The worst offender is Paulette Goddard as Lt. Joan O’Doul. I enjoyed Goddard in The Women, and from what I’ve read, this role was hoped to give her credibility outside the world of comedy and romance. However, her persona as a loveable flirt doesn’t work in a film that wants to be taken seriously and is meant to be a thank-you to the women who risked their lives. The establishment of her character comes as she’s introducing/hiding her two fiancée from each other (she said yes to both because she “can’t say no”) and from there she’s labeled the insensitive one in the group who has to redeem herself. I’m fine with a little levity, considering the horrors that are to follow it’s always nice to have something to laugh at; but why the bipolar characterization? She can’t say no to a guy, but she has no problem taking another woman’s necklace and failing to understand why the other woman is upset with her? Goddard is redeemed by story’s end, but I felt she was the outlier in the group.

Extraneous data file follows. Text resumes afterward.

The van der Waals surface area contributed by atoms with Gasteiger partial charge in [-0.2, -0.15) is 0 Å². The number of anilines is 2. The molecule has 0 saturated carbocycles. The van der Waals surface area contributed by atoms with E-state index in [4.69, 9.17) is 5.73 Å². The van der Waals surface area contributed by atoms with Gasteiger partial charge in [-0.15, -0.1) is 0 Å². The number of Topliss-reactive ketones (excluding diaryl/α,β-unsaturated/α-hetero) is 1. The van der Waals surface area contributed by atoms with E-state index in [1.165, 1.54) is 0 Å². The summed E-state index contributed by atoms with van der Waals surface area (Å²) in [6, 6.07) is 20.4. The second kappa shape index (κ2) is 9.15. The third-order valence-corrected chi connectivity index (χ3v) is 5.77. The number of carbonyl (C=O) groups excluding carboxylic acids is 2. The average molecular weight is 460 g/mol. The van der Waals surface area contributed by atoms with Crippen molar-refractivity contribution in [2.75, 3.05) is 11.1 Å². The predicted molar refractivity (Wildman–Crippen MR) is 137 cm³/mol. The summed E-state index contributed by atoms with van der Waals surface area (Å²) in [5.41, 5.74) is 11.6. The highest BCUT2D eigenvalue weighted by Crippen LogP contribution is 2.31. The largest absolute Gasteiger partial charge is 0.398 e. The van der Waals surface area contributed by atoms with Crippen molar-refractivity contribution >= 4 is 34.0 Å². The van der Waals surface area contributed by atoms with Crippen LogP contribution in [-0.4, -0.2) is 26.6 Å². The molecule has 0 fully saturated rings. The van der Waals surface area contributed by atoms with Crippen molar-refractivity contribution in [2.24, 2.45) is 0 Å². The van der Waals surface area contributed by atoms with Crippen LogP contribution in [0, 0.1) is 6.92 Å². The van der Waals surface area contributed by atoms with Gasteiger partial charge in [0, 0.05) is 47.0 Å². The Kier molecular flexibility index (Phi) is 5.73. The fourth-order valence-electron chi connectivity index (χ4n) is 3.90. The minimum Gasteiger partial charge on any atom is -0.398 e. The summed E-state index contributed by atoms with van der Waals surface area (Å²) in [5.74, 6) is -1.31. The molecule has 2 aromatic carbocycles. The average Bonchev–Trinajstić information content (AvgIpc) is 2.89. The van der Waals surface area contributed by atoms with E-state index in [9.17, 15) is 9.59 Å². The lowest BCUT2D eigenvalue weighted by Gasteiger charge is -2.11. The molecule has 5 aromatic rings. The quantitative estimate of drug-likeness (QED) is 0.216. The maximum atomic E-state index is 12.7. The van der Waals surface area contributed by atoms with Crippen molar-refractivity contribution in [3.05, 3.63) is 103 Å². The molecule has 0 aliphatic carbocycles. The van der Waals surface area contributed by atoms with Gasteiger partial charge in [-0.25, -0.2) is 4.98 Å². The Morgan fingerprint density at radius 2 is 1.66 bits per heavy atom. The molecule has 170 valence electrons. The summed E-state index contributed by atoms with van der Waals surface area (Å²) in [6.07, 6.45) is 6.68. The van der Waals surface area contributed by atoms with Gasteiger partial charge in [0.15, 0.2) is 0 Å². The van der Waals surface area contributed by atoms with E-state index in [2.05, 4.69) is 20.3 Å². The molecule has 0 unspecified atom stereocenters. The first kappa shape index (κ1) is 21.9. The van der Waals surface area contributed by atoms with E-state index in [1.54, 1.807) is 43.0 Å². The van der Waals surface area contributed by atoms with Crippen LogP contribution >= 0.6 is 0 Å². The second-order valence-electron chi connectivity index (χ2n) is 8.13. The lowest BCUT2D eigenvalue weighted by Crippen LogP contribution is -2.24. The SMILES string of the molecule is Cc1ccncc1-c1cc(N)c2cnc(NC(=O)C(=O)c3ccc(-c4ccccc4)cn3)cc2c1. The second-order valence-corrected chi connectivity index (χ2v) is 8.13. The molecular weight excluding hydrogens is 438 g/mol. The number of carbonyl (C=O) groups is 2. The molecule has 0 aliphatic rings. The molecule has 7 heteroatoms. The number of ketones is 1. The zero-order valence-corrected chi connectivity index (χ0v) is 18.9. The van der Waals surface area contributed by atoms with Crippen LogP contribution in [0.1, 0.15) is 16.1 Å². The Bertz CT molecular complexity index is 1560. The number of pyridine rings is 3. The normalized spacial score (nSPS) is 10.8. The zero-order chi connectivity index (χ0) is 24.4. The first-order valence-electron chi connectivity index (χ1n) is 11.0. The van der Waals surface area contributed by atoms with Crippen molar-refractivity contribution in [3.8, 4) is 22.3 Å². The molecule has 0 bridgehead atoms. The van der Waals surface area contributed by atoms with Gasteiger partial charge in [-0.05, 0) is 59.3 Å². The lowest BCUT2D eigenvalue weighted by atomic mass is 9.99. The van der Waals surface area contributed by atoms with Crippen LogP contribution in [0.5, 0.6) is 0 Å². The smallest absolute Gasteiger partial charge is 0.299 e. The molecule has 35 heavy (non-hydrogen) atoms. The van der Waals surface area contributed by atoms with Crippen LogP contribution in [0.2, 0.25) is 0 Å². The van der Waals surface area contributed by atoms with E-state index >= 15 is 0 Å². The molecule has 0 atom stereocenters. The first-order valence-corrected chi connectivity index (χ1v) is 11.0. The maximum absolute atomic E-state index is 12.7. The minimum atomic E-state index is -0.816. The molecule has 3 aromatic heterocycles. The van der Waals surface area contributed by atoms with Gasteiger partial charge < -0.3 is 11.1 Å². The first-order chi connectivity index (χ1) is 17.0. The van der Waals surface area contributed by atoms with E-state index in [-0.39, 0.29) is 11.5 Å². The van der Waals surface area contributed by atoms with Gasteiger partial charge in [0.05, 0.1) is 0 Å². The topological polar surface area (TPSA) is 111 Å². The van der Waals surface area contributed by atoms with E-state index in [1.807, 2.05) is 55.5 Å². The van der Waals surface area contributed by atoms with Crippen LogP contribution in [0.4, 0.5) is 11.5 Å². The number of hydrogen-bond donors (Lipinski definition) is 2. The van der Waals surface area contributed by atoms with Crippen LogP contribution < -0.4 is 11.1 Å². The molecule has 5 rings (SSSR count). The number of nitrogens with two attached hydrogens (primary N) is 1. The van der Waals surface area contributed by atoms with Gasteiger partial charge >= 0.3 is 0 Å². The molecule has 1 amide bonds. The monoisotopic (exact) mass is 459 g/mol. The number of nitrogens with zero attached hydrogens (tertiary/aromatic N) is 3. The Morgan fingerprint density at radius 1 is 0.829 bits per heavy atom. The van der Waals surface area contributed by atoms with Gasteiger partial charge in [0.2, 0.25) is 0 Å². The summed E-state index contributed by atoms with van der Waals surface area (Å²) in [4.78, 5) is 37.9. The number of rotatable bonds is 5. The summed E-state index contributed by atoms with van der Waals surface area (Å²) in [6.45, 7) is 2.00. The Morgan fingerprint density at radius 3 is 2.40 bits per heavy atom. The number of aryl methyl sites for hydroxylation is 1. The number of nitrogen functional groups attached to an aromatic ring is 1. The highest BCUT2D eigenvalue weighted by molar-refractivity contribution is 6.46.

The reliance on love stories creates a film that is far too long, clocking in at over two hours. Goddard’s plot isn’t the only romance we see. Claudette Colbert’s Janet Davidson became one of my favorite characters, next to Lake, and she was the one I was frustrated with the most. Her character is equated as equal to a man; her designation as a Lieutenant (complete with dressing-down George Reeves as a misogynist fellow Lieutenant) and her demands for equality are genuine. When the women are holed up, fearing capture, Janet is disgusted that they have to wait for the men to rescue them. But again, the script can’t have you believe these women are equal to men, so there’s a sappy romance between Davidson and Reeves’ character, John Summers. The fault lies at the heart of the genre itself; it’s the same problem I have with horror movie romances. In a war, you’re struggling with anxiety, fear; all the emotions and uncertainty that comes from war, not to mention constant traveling. When Summers and Davidson finally get married, she mentions that she barely knows him! For a smart woman, why did she marry him then? For the same reason, Goddard’s character can’t say no: She’s too nice, caring, loving because she’s female. The script refuses to believe these women are smart and don’t want to put love above the safety of their fellow women; Davidson sneaks away from her regimen to have a honeymoon with a man she doesn’t know! Some leadership! And remember, she falls in love with a man who refused to let a woman wash him, he’s a keeper. I did like Reeves, and I maintain he’d have made a strong leading man if Superman hadn’t pigeonholed him, but his character is simply “the guy.” We know just as much about him as Colbert’s character does, so why care about him? I kept expecting him to die throughout the movie as men in love tend to do.